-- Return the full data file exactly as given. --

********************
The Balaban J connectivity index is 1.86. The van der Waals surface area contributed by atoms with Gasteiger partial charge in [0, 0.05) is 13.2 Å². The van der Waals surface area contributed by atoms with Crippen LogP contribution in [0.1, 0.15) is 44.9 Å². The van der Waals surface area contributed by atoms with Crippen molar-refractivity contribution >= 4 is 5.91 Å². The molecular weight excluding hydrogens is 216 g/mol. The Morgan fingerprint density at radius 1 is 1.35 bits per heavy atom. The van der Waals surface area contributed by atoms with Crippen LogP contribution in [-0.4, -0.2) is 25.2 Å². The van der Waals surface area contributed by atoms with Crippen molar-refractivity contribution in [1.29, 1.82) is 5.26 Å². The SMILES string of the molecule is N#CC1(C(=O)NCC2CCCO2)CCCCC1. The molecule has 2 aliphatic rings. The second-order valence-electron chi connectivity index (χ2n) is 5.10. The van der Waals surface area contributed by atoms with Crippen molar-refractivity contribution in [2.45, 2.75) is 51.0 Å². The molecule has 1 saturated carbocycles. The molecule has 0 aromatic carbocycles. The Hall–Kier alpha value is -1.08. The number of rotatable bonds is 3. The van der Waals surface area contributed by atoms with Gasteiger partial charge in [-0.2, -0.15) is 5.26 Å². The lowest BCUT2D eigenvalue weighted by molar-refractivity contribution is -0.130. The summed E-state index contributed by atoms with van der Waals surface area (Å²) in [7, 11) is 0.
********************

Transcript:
The Balaban J connectivity index is 1.86. The van der Waals surface area contributed by atoms with Gasteiger partial charge in [0, 0.05) is 13.2 Å². The van der Waals surface area contributed by atoms with Crippen LogP contribution in [0.1, 0.15) is 44.9 Å². The van der Waals surface area contributed by atoms with Crippen molar-refractivity contribution >= 4 is 5.91 Å². The molecular weight excluding hydrogens is 216 g/mol. The Morgan fingerprint density at radius 1 is 1.35 bits per heavy atom. The van der Waals surface area contributed by atoms with Crippen LogP contribution in [-0.4, -0.2) is 25.2 Å². The van der Waals surface area contributed by atoms with Crippen molar-refractivity contribution in [1.29, 1.82) is 5.26 Å². The SMILES string of the molecule is N#CC1(C(=O)NCC2CCCO2)CCCCC1. The molecule has 2 aliphatic rings. The second-order valence-electron chi connectivity index (χ2n) is 5.10. The van der Waals surface area contributed by atoms with Crippen molar-refractivity contribution in [2.45, 2.75) is 51.0 Å². The molecule has 1 saturated carbocycles. The molecule has 0 aromatic carbocycles. The Hall–Kier alpha value is -1.08. The number of rotatable bonds is 3. The van der Waals surface area contributed by atoms with Gasteiger partial charge in [-0.2, -0.15) is 5.26 Å². The lowest BCUT2D eigenvalue weighted by molar-refractivity contribution is -0.130. The summed E-state index contributed by atoms with van der Waals surface area (Å²) in [7, 11) is 0.